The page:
Blackout: Tattoo trend turns body parts with solid blocks of black paint

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C H E S T E R (@oddtattooer)
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C H E S T E R (@oddtattooer)
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warsawtattooconvention

Blackout: Tattoo trend turns body parts with solid blocks of black paint

Tattoos and their different styles continue to spread throughout the world: pointillism, watercolor, blackwork, fineline, and even cross stitch designs, there are options for all tastes. But the complexity and scope of this new visual ink trend has attracted the attention of many and growing.
“Blackout” tattoos have recently gained attention online as an extreme way to cover up old tattoos. The technique requires an incredible amount of patience and dedication.
The technique gained notice recently when artist Chester Lee of Oracle Tattoo shop in Singapore posted a photo of an intense black out piece featuring a delicate, scalloped edge.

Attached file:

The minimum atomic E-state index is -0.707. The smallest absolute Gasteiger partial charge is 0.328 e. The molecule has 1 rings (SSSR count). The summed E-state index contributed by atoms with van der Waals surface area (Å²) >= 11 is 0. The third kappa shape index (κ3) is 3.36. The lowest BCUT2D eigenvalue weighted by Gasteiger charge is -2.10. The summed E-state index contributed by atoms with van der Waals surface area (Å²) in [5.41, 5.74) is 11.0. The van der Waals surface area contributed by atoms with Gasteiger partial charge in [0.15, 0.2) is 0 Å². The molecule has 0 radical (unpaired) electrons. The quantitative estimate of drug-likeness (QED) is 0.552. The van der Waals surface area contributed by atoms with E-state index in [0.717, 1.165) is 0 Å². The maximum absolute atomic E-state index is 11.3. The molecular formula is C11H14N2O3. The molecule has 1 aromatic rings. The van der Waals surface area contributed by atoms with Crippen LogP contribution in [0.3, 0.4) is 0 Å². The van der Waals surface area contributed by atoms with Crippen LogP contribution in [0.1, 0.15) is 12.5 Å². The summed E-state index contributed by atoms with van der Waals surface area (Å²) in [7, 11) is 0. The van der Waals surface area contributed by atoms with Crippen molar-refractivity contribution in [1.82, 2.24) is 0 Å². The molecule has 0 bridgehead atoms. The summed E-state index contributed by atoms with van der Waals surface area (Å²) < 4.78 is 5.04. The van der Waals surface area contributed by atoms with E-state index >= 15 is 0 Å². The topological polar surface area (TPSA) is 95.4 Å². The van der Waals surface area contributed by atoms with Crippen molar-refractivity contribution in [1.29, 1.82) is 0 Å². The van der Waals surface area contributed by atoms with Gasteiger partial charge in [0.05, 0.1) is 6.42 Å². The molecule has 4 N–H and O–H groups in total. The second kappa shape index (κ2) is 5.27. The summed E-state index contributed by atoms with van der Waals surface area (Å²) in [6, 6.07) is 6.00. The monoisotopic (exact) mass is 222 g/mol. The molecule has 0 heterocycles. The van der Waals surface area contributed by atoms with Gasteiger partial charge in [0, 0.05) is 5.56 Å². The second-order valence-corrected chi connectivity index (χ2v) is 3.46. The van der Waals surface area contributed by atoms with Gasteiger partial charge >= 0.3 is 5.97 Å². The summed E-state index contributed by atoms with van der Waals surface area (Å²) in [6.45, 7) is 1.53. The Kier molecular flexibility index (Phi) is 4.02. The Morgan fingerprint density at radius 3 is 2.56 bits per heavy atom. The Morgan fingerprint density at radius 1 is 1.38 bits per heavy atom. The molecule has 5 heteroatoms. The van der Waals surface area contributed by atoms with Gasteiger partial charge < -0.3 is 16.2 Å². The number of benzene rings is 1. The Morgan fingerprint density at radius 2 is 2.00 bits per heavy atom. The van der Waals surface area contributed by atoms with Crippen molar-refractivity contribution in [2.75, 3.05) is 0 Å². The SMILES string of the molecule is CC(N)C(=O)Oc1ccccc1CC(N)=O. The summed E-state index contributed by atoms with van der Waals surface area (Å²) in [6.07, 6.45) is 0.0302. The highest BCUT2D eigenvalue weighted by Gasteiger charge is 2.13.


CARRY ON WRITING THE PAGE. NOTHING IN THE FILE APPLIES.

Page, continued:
Why Blackout Tattoos Are Actually a Really Bad Idea

Tattoos are having a moment right now—especially tiny ones in easy-to-hide places. So, of course, there’s an up-and-coming trend that’s a sort of backlash to those little, delicate tattoo designs. It comes in the form of #blackouttattoos, which are solid (and, yes, black) tattoos designed to cover large areas of the body, like the chest, back, arms, and legs.   Popularized by Singaporean tattoo artist Chester Lee, blackout tattoos are gaining popularity for a few reasons: They’re a super-convenient way of hiding old tattoos (the reason Teen Vogue’s current cover star Grimes has a large cross on her forearm), they’re unique, and, apparently, needles just don’t scare some people.   But even if needles (and tattoos themselves) are NBD for you, this still comes with a lot of risks. “There are many ingredients in the pigments used for dark ink — think titanium dioxide, lead, nickel, chromium,” says Howard Sobel, MD, NYC dermatologist and founder of DDF Skincare. “Some of them are industrial grade and the same as those used in automobile paint.” Because the ink is literally injected into skin’s layers, it can seep into the blood stream. Large amounts of it, like that needed to cover this much of your body, has the potential to cause allergic reactions, skin rashes, and inflammation in the tissue.
Via: Teen Vogue

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